The doubts, public scepticism and professional military caution counsel against deploying boots on the ground. Nor is there much appetite for declaring and enforcing no-fly zones or arming the rebels. The favored option seems to be a one-off strike to target planes, helicopters, airfields and other air assets at least risk of allied or civilian casualties. Broader and more sustained military action dramatically increases the military, humanitarian and political costs and risks.

Like friends with benefits, cruise missile strikes might offer instant gratification without lasting commitment. Will air strikes be limited to the retributive and deterrent functions of punishing Assad and preventing a repetition of chemical weapons use? Will the goal be to tip the internal balance against the regime even if this means an al-Qaida affiliated replacement? Or is the goal merely to retrieve U.S. credibility and save U.S. President Barack Obama’s face?

What of the risks, known and unknown, as former Defense Secretary Donald Rumsfeld might ask? Which recent Western intervention has left a rosy afterglow instead of death, destruction and broken nations: Iraq, Afghanistan, Libya? Is the West determined to prove the veracity of Einstein’s observation that insanity lies in doing the same thing over and over again, expecting a different result each time?

Obama drew a red line that has been crossed with the use of chemical weapons. That his presidential and U.S. global credibility is on the line is not the world’s problem. Hard as it is for Westerners to swallow, the “international community” has not appointed and will not accept them as the global sheriff.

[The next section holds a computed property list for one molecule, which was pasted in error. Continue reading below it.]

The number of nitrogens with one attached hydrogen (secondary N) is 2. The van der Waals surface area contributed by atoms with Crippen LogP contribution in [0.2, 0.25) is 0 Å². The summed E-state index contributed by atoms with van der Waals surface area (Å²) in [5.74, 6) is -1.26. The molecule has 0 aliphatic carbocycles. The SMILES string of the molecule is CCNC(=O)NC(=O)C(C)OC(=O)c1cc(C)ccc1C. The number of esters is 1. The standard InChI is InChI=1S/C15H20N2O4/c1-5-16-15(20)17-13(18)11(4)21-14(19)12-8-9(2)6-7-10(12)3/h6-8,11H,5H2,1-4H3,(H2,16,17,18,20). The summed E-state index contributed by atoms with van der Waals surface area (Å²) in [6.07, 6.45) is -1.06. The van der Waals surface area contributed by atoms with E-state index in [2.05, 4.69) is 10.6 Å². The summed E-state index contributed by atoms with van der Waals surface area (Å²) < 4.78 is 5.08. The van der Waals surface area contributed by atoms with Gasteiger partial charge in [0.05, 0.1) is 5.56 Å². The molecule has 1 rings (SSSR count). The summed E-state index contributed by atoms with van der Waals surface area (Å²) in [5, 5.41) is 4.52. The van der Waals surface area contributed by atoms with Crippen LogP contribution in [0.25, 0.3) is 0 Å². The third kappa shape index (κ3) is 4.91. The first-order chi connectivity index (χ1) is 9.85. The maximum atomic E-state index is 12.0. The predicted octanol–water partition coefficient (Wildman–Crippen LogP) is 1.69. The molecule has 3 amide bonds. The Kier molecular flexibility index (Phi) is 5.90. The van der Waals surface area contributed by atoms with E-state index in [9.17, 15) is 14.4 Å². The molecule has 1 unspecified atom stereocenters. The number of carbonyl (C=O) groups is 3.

The ghosts of Iraq in 2003 will continue to haunt and hobble the response to future acts of WMD barbarity. This is also why parliamentary democracies, including Australia, need urgently to modernize their procedures and structures for going to war with full parliamentary debate and sanction instead of by government fiat based on subterfuge, deception and lies.

Still, a global red line too has been crossed. That is the world’s problem. If action is vetoed in the Security Council, the alternative forum for securing international legitimacy is the veto-free General Assembly. A meeting can be called in special emergency session under the decades-old Uniting for Peace Resolution. A solid majority authorizing “all necessary measures” will be proof of the international community’s will.

Absent that, military strikes will be neither lawful nor legitimate, just another instance of vigilante justice by a trigger happy and out of control West.

Syria uses military force, including chemical weapons, inside sovereign borders and we want it held criminally accountable to international standards. The West uses military force across sovereign borders but exempts itself from international accountability.

This equation does not compute anymore. As power shifts to the rest, it is very much in the West’s long-term interests to strengthen respect for the rule of international law and discourage the unilateral use of military force.

Professor Ramesh Thakur is director of the Center for Nuclear Non-Proliferation and Disarmament, Crawford School of Public Policy, Australian National University.